The focus of this piece is women b/c they are, far and away, the most exploited - in this country and around the world.

I hope that's helpful to you.

Daisy said...

I find it interesting that the news places so much emphasis on a story about bin Laden's porn. Almost forgotten is the fact that the US gov't illegally assassinated a man. As Marjorie Cohn wrote: "Targeted assassinations violate well-established principles of international law. Also called political assassinations, they are extrajudicial executions. These are unlawful and deliberate killings carried out by order of, or with the acquiescence of, a government, outside any judicial framework.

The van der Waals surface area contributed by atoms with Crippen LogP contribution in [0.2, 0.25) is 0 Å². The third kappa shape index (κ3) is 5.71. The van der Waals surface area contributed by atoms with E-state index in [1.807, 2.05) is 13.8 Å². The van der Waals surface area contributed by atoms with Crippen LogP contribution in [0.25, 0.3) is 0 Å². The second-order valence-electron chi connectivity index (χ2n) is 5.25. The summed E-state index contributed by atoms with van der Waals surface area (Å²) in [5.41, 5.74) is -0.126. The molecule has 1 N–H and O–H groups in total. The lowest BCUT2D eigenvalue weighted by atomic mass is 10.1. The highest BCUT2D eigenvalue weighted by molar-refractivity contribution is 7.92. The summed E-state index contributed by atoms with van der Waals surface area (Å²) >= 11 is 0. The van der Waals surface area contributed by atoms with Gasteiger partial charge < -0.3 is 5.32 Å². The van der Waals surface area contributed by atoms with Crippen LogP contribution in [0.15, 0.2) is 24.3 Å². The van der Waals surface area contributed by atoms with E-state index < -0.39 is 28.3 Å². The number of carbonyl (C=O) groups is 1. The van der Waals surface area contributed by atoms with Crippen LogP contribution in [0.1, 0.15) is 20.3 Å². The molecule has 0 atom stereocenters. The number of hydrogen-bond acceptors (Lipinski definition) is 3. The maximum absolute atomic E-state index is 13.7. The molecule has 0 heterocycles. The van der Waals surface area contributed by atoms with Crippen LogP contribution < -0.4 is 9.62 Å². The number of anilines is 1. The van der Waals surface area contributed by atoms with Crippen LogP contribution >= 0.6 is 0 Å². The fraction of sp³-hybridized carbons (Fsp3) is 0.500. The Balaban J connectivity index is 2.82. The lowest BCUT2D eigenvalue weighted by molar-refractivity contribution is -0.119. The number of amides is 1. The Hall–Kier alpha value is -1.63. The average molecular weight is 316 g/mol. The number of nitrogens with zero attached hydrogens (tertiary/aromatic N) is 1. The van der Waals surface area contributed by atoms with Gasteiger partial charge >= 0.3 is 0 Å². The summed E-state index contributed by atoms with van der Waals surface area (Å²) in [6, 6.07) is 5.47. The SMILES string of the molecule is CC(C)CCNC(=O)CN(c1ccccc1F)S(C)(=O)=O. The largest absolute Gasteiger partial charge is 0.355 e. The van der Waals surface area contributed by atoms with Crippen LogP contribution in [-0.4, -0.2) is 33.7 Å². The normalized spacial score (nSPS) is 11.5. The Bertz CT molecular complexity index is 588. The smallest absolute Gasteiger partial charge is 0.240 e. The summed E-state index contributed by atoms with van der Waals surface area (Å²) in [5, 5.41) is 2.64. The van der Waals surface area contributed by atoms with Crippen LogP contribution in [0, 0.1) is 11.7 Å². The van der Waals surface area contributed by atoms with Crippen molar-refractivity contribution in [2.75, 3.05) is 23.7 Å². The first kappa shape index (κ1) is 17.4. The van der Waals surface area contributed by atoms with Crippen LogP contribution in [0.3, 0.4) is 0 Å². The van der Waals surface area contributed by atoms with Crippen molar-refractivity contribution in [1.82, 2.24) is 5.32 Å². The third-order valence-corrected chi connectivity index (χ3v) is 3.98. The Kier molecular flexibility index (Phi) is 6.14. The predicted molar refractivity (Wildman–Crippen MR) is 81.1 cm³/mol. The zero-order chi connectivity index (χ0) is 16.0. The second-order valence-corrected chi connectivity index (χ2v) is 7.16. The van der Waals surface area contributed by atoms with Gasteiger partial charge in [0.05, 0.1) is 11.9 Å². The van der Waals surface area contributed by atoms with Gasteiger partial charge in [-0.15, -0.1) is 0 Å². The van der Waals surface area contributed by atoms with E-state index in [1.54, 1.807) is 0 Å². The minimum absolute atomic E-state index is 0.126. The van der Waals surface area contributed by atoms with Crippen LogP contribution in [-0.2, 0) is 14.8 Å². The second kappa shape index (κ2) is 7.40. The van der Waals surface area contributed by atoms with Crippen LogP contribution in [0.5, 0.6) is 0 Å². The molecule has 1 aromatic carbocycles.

Extrajudicial executions are unlawful, even in armed conflict. In a 1998 report, the United Nations Special Rapporteur on extrajudicial, summary or arbitrary executions noted that “extrajudicial executions can never be justified under any circumstances, not even in time of war.” The U.N. General Assembly and Human Rights Commission, as well as Amnesty International, have all condemned extrajudicial executions."

Yet, people seem more concerned about porn allegedly found on his computer. I detest the abuse of people in pornography - or any other way. But we seem to focus excessively on this rather than demanding that our own governments act with integrity and justice.

Elizabeth Kaeton said...

Daisy - This is clearly an attempt to tarnish the man's image in order to better justify our actions. All the government had to do was "report" what they found. No one associated with al-Qaeda will believe it anyway, but the US thinks it looks better in the world's view of what we did.

It's obscene. All of it.

Muthah+ said...

Wearing my "Disarm rapists" t- shirt today.